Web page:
Published in RIBs

The last Stena line ferry sailing from Dun Laoghaire featured on the RTE News headlines last night. The ferry link is stopping because of a decline in passenger numbers and the high cost of fuel, say the operators, Stena.

The report by John Kilraine, interviewed Harbour Boss Gerry Dunne who spoke about the master plan for the harbour, how the harbour company hoped that Stena could rebuild the route, the bid to attract cruise ships and the east coast port's future as a marine leisure centre.

The masterplan is to go through the planning processs piece by piece and harbour yacht clubs have concerns over aspects of the plan.

Last night's bulletin also reported the harbour company intends to open a 'sea water baths' in the harbour next year and a diaspora centre in 2013. The RTE report is here.

See also:

Plan is a Curate's Egg

 

Published in Dublin Bay

Anthony O'Leary's crew are all set for tomorrow's start of the New York Yacht Club Invitational Cup as sole Irish crew representing Royal Cork Yacht Club in the Big Apple.

The grounds of New York Yacht Club's renowned Harbour Court clubhouse in Newport, Rhode Island, were filled with sailors from around the world, who are set to begin racing tomorrow in the second biennial Invitational Cup presented by Rolex.

The 22 teams, representing yacht clubs from 16 nations and six continents, have traveled far and wide to get to Newport. The teams, especially those less familiar with the Swan 42 class, enjoyed several perfect practice days with today's 12-14 knot southwesterly breeze, under sunshine and brilliant blue skies, appreciated by all competitors, especially those from some more sunshine-challenged locales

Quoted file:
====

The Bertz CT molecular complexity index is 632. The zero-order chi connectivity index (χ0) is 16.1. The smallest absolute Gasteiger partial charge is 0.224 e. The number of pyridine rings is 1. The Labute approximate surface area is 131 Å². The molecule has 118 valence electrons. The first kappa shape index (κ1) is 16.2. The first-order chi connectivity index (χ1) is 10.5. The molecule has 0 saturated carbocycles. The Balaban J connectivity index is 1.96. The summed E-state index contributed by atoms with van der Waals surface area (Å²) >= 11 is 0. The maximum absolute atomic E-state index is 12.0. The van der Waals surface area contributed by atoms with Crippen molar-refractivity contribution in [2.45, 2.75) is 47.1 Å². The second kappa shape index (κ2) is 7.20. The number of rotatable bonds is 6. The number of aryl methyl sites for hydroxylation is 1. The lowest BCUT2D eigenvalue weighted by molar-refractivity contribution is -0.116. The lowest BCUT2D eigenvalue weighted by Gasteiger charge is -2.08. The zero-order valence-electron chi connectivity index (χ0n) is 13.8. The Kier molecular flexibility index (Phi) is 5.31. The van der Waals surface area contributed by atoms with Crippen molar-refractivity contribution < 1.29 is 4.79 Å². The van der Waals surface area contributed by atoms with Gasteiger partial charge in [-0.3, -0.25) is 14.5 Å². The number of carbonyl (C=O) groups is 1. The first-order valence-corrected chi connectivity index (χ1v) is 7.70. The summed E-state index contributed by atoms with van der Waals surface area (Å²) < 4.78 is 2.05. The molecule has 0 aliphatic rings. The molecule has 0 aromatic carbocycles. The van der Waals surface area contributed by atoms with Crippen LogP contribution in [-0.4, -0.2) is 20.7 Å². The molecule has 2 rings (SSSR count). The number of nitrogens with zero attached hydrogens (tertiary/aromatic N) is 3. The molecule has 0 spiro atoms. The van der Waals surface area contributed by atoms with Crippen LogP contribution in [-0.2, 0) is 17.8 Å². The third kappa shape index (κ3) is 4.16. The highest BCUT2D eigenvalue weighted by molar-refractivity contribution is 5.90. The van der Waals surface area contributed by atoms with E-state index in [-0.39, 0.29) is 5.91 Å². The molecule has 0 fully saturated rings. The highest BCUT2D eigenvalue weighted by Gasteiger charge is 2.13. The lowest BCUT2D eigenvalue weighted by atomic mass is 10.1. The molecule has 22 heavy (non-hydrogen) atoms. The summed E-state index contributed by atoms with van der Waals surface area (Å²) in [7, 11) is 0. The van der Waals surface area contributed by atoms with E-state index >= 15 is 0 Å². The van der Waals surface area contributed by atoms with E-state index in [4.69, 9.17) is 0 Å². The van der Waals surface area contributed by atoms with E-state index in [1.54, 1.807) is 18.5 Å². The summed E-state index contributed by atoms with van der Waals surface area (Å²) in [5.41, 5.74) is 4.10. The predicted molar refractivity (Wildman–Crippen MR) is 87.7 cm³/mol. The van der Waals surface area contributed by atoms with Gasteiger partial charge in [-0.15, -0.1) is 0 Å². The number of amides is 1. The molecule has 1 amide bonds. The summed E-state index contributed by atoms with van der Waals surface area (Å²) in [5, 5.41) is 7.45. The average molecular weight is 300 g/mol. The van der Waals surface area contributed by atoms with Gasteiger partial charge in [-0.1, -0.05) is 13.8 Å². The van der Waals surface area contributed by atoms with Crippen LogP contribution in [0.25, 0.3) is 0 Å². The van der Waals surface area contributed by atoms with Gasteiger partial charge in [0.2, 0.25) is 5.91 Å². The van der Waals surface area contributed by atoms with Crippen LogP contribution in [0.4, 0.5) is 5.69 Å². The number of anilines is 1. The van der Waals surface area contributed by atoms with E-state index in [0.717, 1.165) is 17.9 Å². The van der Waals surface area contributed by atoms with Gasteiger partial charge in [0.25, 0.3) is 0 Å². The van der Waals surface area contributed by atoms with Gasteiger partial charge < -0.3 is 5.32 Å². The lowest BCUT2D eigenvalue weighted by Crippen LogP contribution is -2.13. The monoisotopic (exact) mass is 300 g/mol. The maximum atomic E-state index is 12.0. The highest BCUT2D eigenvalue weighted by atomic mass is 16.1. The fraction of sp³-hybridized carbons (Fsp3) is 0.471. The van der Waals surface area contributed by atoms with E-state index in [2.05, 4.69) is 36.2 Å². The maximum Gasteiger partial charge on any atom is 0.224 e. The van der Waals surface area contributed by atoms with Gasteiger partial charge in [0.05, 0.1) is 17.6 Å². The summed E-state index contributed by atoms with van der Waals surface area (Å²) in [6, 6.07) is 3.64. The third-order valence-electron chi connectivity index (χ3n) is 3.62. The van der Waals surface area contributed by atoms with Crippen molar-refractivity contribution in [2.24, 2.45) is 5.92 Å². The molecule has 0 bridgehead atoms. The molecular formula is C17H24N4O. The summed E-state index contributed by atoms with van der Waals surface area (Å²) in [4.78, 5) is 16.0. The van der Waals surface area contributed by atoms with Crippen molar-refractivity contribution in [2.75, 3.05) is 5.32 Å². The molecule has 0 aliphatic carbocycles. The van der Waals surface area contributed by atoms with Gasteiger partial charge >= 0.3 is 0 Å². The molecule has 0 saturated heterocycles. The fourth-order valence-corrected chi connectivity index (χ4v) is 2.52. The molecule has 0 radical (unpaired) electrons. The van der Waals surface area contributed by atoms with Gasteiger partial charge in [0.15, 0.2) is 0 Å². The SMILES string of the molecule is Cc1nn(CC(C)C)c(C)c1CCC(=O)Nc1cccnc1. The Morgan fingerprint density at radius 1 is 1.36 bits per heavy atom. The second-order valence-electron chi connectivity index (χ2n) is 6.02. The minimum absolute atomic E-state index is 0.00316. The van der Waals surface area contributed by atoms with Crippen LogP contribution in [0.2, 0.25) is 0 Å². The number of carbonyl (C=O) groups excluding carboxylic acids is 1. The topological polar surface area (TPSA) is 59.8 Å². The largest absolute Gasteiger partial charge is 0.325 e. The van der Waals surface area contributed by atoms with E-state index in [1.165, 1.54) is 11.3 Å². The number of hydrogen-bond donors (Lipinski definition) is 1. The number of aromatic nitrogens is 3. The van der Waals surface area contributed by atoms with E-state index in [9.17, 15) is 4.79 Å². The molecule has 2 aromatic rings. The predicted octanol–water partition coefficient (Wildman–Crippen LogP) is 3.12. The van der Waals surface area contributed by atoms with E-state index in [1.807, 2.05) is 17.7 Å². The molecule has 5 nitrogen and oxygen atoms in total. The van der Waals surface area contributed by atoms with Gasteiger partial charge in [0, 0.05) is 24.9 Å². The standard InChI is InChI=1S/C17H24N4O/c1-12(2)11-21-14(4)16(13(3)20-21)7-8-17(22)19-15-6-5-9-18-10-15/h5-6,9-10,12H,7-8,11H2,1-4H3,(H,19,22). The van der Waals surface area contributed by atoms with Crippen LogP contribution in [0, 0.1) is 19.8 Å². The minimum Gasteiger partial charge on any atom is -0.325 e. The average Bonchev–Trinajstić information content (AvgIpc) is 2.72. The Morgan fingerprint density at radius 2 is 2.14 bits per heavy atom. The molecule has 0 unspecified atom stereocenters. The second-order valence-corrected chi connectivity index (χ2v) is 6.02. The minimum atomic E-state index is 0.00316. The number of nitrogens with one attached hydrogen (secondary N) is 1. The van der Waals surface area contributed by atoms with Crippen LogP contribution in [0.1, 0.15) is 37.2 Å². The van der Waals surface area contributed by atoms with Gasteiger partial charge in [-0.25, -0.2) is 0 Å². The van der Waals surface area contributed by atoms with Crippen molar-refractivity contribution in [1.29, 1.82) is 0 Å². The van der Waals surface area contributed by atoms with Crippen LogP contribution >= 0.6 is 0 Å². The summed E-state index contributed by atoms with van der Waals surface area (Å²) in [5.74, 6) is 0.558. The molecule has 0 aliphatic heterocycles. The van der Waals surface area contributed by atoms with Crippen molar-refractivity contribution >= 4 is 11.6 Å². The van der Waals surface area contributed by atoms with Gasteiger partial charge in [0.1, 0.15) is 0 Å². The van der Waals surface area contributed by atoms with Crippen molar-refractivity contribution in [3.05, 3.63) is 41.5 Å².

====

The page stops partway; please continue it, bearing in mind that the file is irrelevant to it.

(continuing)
The Swan 42s, an ultra competitive one-design class, were conceived by the NYYC as the yacht club's ninth one-design class since its' founding in 1844. The New York Yacht Club Race Committee, led by John "Tinker" Myles, Jr. ran several practice starts today for the fleet.

Racing will run from Tuesday, 13 September through Saturday, 17 September. A total of eleven (windward-leeward) races are planned, with no throw-outs. Racing will take place off Newport, R.I. on Rhode Island Sound or in Narragansett Bay.

One of the first teams to arrive in Newport was Clube Naval de Cascais from Portugal, with skipper Patrick Moteiro de Barros. The team has been on-site for over a week practicing on their chartered Swan 42 Orbit, and making the most of coach Bill Shore's expertise and local knowledge. de Barros commented, "The goal is to do the best we can, and we're here to win. We may not win, but that's the motivation."

To that end de Barros, who is a four-time Olympian, has assembled a crew that at its' core are very competitive Dragon sailors. Included in this mix is tactician Henrique Anjos, a three-time Portuguese national champion in the class. With no Swan 42s available locally, the team came up with a clever alternative last spring, chartering a Dufour 40, and adding a bowsprit to it so they could fly an asymetrical spinnaker.

De Barros is no stranger to Newport, having sailed here in the 1980s when he was the helmsman on Magic, the trial horse for Dennis Conner's Freedom. The team had hoped to participate two years ago, but couldn't come, and the appeal of the event is clear to de Barros who added, "The Invitational Cup is totally Corinthian, and I think it's important to have events where the amateurs are recognized. This is one of the most prestigious yacht clubs in the world, and I think events like this should carry on."